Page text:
California Agriculture is a quarterly peer-reviewed journal reporting research, reviews and news on California’s agricultural, natural and human resources.
Volume 62, Issue 3, 2008
Blueberry production in California was estimated in 2007 at around 4,500 acres and is rapidly increasing. Common southern highbush cultivars with low chilling-hour requirements are being grown from Fresno County southward, including ‘Misty’, ‘O’Neal’, ‘Emerald’, ‘Jewel’, ‘Star’ and others. We characterized the quality parameters (soluble solids concentration, titratable acidity, ratio of soluble solids concentration to titratable acidity, firmness and antioxidant capacity) of six southern highbush blueberry cultivars grown at the UC Kearney Agricultural Center in Parlier, in the San Joaquin Valley, for three seasons (2005–2007). We also conducted in-store tests to evaluate their acceptance by consumers who eat fresh blueberries. We found that the southern blueberry cultivars currently grown under warm San Joaquin Valley conditions are producing blueberry fruit that is of acceptable quality to consumers and profitable to growers.
There is a growing need in the state of California for landscape plants that require fewer inputs of water and chemicals. To address this issue, a program was initiated at UC Davis to test the landscape potential of California native plants not currently in widespread horticultural use. Ten unused or underused California native plants were screened in open-field conditions for low water tolerance during summer 2006. In all cases, there were no significant differences in the summer growth or physical appearance between four irrigation levels. Six species maintained a favorable appearance throughout the season and were advanced to demonstration gardens in seven climate zones throughout the state, where Master Gardeners are performing further assessments on their performance. These irrigation and climate zone trials are part of an ongoing program coordinated by UC Cooperative Extension, the UC Davis Arboretum and the California Center for Urban Horticulture to introduce more low water-use and low chemical-use plants through partnerships with the commercial horticultural industry.
Many organophosphate and pyrethroid insecticides currently used by California walnut growers have been linked to negative environmental or human health impacts, increasing the probability of use restrictions and phase-outs. We assessed the acceptability of alternative reduced-risk strategies by comparing their costs to those of pest management programs currently in use among San Joaquin County walnut growers. To do this, we analyzed data from the California Department of Pesticide Regulation’s legally mandated Pesticide Use Reports on actual pesticide applications for 3 years, from 2002 to 2004. While many factors other than cost influence growers’ pest management choices, we found that alternative strategies can be cost-competitive with conventional approaches, depending on the pest pressure and savings due to reductions in secondary pest outbreaks.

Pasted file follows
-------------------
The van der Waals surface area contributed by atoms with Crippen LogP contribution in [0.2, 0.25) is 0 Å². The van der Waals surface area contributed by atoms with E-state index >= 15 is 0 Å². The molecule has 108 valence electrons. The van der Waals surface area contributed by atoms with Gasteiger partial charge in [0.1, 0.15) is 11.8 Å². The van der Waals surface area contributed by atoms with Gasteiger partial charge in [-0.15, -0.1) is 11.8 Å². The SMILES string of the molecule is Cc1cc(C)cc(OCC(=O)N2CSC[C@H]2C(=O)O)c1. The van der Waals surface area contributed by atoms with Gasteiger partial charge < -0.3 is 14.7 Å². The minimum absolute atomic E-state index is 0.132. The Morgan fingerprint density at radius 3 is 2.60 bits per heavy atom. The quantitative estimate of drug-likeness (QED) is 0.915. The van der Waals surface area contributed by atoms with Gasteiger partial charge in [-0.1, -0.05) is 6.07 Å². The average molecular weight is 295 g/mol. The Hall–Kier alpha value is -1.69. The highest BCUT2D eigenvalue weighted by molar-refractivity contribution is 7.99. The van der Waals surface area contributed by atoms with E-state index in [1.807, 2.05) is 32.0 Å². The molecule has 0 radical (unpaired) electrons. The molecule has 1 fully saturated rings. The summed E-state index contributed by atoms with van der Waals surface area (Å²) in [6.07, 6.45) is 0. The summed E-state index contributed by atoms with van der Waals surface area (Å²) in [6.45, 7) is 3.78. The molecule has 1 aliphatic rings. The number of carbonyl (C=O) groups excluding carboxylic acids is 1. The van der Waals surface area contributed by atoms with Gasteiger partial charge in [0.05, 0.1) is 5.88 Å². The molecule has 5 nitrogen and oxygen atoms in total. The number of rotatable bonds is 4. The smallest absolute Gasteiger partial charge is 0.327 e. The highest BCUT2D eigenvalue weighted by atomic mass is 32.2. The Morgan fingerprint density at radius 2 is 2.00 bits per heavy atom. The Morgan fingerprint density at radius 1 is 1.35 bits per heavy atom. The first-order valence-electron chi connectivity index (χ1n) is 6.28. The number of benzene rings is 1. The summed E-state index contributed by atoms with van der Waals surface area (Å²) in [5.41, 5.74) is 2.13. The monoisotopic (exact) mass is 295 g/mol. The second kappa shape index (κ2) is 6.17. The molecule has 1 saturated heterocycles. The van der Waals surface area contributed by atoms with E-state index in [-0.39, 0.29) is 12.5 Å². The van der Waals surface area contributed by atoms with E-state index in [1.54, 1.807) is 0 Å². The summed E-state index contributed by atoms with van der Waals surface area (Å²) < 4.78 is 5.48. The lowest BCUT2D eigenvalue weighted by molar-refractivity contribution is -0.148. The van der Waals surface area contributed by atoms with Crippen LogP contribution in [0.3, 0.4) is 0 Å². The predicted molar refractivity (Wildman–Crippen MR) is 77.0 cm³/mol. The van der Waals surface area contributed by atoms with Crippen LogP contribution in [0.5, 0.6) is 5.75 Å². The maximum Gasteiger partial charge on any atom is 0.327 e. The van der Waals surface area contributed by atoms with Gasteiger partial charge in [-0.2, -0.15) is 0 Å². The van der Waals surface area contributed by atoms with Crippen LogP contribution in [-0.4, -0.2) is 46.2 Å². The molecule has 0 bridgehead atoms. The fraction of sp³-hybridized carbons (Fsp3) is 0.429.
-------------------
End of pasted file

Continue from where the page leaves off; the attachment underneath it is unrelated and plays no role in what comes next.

While walnut trees on Juglans hindsii x J. regia ‘Paradox’ rootstocks are highly susceptible to crown gall, it is unknown whether this bacterial disease is acquired in the nursery or the orchard. We selected two groups of gall-free trees in nurseries, those adjacent to trees with and without galls. Two years after being transplanted in the orchard, trees in the group adjacent to those with galls had significantly greater — more than four times more — crown gall incidence than those adjacent to trees without galls (14% versus 3%). In addition, trees in prolonged (17-day), bare-root, unrefrigerated storage before transplanting were associated with higher crown-gall incidence. We also found that crown gall can decrease walnut tree productivity. For every quarter of trunk circumference that was galled, there was a 12% decrease in cumulative nut yield over the first 4 years of production.
In recent years, growers and pest consultants have reported poor control of the weed hairy fleabane in some areas of the Central Valley. Hairy fleabane seeds were collected from Esparto, Fresno and Reedley, Calif., and greenhouse-grown seedlings were treated at several different glyphosate rates and compared with an untreated control. None of the Esparto or Fresno plants survived glyphosate rates greater than 0.78 pounds acid equivalent per acre (lb ae/ac), while some of the plants from Reedley survived even the highest rate of glyphosate tested (12.4 lb ae/ac). The dose required to reduce plant dry weights by 50% (GR50) of the Esparto plants ranged from 0.28 to 0.30 lb ae/ac, whereas the GR50 of the Fresno and Reedley plants ranged from 0.26 to 0.61 and 0.92 to 2.88 lb ae/ac, respectively. This study showed that the hairy fleabane plants from Reedley were much more tolerant of glyphosate than either of the other two biotypes and, based on the GR50, the level of resistance ranged from 3- to 10-fold greater.